The picture of Falstaff (above, top of page) is a detail from 1760s.

—. “The Sanctorale, Thomas of Woodstock’s English Bible, and the Orthodox Appropriation of Wycliffite Tables of Lessons.” 153-174. [In this essay, Peikola describes different styles of the (lists of lessons for the feasts of saints) in Wycliffite Bibles and argues that changes over time point to an increasingly orthodox readership. In addition to outlining this broader phenomenon, he analyzes polemical comments in the Bible thought to be owned by Thomas of Woodstock, Duke of Gloucester (London, British Library, MS Egerton 618) that challenge the sainthood of many canonized by the church.]

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The Character of Falstaff in Henry IV Essay - 1644 …

Falstaff: Comedy and Falstaff’s Language Essay - 373 …

IF Shakespear's fondness for the ludicrous some-times led to faults in his tragedies (which was not often the case) he has made us amends by the character of Falstaff. This is perhaps the most substantial comic character that ever was invented. Sir John carries a most portly presence in the mind's eye; and in him, not to speak it profanely, "we behold the fulness of the spirit of wit and humour bodily." We are as well acquainted with his person as his mind, and his jokes come upon us with double force and relish from the quantity of flesh through which they make their way, as he shakes his fat sides with laughter, or "lards the lean earth as he walks along." Other comic characters seem, if we approach and handle them, to resolve themselves into air, "into thin air"; but this is embodied and palpable to the grossest apprehension: it lies "three fingers deep upon the ribs," it plays about the lungs and the diaphragm with all the force of animal enjoyment. His body is like a good estate to his mind, from which he receives rents and revenues of profit and pleasure in kind, according to its extent, and the richness of the soil. Wit is often a meagre substitute for pleasurable sensation; an effusion of spleen and petty spite at the comforts of others, from feeling none in itself. Falstaff's wit is an emanation of a fine constitution; an exuberance of good-humour and good-nature; an overflowing of his love of laughter and good-fellowship; a giving vent to his heart's ease, and over-contentment with himself and others. He would not be in character, if he were not so fat as he is; for there is the greatest keeping in the boundless luxury of his imagination and the pampered self-indulgence of his physical appetites. He manures and nourishes his mind with jests, as he does his body with sack and sugar. He carves out his jokes, as he would a capon or a haunch of venison, where there is cut and come again; and pours out upon them the oil of gladness. His tongue drops fatness, and in the chambers of his brain "it snows of meat and drink." He keeps up perpetual holiday and open house, and we live with him in a round, of invitations to a rump and dozen. —Yet we are not to suppose that he was a mere sensualist. All this is as much in imagination as in reality. His sensuality does not engross and stupefy his other faculties, but "ascends me into the brain, clears away all the dull, crude vapours that environ it, and makes it full of nimble, fiery, and delectable shapes." His imagination keeps up the ball after his senses have done with it. He seems to have even a greater enjoyment of the freedom from restraint, of good cheer, of his ease, of his vanity, in the ideal exaggerated description which he gives of them, than in fact. He never fails to enrich his discourse with allusions to eating and drinking, but we never see him at table. He carries his own larder about with him, and he is himself "a tun of man." His pulling out the bottle in the field of battle is a joke to shew his contempt for glory accompanied with danger, his systematic adherence to his Epicurean philosophy in the most trying circumstances. Again, such is his deliberate exaggeration of his own vices, that it does not seem quite certain whether the account of his hostess's bill, found in his pocket, with such an out-of-the-way charge for capons and sack with only one halfpenny-worth of. bread, was not put there by himself as a trick to humour the jest upon his favourite propensities, and as a conscious caricature of himself. He is represented as a liar, a braggart, a coward, a glutton, etc., and yet we are not offended but delighted with him; for he is all these as much to amuse others as to gratify himself. He openly assumes all these characters to shew the humourous part of them. The unrestrained indulgence of his own ease, appetites, and conveni-ence, has neither malice nor hypocrisy in it. In a word, he is an actor in himself almost as much as upon the stage, and we no more object to the character of Falstaff in a moral point of view than we should think of bringing an excellent comedian, who should represent him to the life, before one of the police offices. We only consider the number of pleasant lights in which he puts certain foibles (the more pleasant as they are opposed to the received rules and necessary restraints of society), and do not trouble ourselves about the consequences re-sulting from them, for no mischievous consequences do result. Sir John is old as well as fat, which gives a melancholy retrospective tinge to the character; and by the disparity between his inclinations and his capacity for enjoyment, makes it still more ludicrous and fantastical.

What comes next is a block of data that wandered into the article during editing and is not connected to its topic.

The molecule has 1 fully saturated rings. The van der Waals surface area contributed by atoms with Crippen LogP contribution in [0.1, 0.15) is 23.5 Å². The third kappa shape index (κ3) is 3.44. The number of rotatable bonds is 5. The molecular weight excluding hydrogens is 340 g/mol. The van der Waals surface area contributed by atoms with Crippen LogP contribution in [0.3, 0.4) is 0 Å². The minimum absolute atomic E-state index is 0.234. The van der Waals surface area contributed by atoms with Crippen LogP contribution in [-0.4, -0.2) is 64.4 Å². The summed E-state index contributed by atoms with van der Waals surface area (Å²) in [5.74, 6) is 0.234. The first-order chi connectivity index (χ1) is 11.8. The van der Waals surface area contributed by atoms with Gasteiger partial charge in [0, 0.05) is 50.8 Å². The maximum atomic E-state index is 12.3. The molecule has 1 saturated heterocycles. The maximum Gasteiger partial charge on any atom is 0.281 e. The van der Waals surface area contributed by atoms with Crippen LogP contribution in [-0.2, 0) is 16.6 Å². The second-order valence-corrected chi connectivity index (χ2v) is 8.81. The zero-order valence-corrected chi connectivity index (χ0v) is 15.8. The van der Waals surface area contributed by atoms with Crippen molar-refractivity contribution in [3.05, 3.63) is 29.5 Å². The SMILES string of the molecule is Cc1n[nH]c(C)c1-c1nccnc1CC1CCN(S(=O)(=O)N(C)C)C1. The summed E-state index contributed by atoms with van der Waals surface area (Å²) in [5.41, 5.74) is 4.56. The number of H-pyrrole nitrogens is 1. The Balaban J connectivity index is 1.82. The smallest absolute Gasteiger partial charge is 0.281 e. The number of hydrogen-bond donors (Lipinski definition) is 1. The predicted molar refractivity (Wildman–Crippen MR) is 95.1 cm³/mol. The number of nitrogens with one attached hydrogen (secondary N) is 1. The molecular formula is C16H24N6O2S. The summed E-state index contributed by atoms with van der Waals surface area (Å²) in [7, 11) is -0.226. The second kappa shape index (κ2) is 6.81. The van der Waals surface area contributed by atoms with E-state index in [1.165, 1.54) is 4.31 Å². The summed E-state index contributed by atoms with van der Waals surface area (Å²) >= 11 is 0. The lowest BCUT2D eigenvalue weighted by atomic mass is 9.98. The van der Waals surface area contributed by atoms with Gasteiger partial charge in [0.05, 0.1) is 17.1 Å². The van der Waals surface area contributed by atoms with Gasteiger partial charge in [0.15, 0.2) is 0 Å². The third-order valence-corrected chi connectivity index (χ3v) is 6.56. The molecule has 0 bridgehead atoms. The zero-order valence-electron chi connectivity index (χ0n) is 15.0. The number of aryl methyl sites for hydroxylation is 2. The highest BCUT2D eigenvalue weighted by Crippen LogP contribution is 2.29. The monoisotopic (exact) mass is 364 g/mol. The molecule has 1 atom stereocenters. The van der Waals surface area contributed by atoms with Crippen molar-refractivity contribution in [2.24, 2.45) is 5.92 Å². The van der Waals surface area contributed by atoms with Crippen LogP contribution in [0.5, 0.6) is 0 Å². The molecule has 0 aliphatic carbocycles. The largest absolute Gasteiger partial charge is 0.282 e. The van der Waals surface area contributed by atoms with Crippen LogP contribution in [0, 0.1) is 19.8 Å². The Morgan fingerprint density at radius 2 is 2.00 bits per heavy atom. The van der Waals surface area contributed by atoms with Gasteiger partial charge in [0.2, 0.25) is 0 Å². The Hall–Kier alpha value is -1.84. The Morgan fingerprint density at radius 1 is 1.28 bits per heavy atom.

falstaff and harry Essay - 1725 Words - StudyMode

Even though the hero of the play is Prince Henry, or Hal as we know him, the reader may find themselves more focused on Falstaff, one of the other major characters that Shakespeare created for comical relief....

I will concentrate on four specific characters of the play; King Henry, Prince Harry, Hotspur and Falstaff.
Hal has decided to join the real world, within which he belongs, and pushes Falstaff and his Utopia life aside as foolish.

FREE English Report: Hamlet and Falstaff Essay

He is the most romantic figure in Shakespeare; but his romanticism is entirely the romanticism of humor." The setting is now set for the Falstaff in The Merry Wives of Windsor.

"In the Wives ," Baker continues to say, "Falstaff deliberately descends from his throne of wit, his Utopia nonsense, and sets himself a definite, practical task, that of overcoming the virtue of two bourgeois wives of Windsor...Now, if there is one thing that Falstaff is not is not, it is a romantic lover." That would put him in the real world filled with real emotions, emotions and circumstances he has no idea how to handle.

Falstaff’s famous speech in lines 127-139 of Act V shows us how he regards the Prince’s world of honor and duty....

An Essay On The Dramatic Character Of Sir John Falstaff

At first we think that as Falstaff is the older one of the two, that he would be the more mature and dominant one in the friendship, the one who leads Hal astray.

Free Essay: Prince Hal was the hero of the play, but Falstaff was the character to follow

Would You Choose King Henry V and War, or Falstaff and Peace?

Poole, Kristen. “Saints Alive! Falstaff, Martin Marprelate, and the Staging of Puritanism.” Shakespeare Quarterly 46.1 (Spring 1995): 47-76.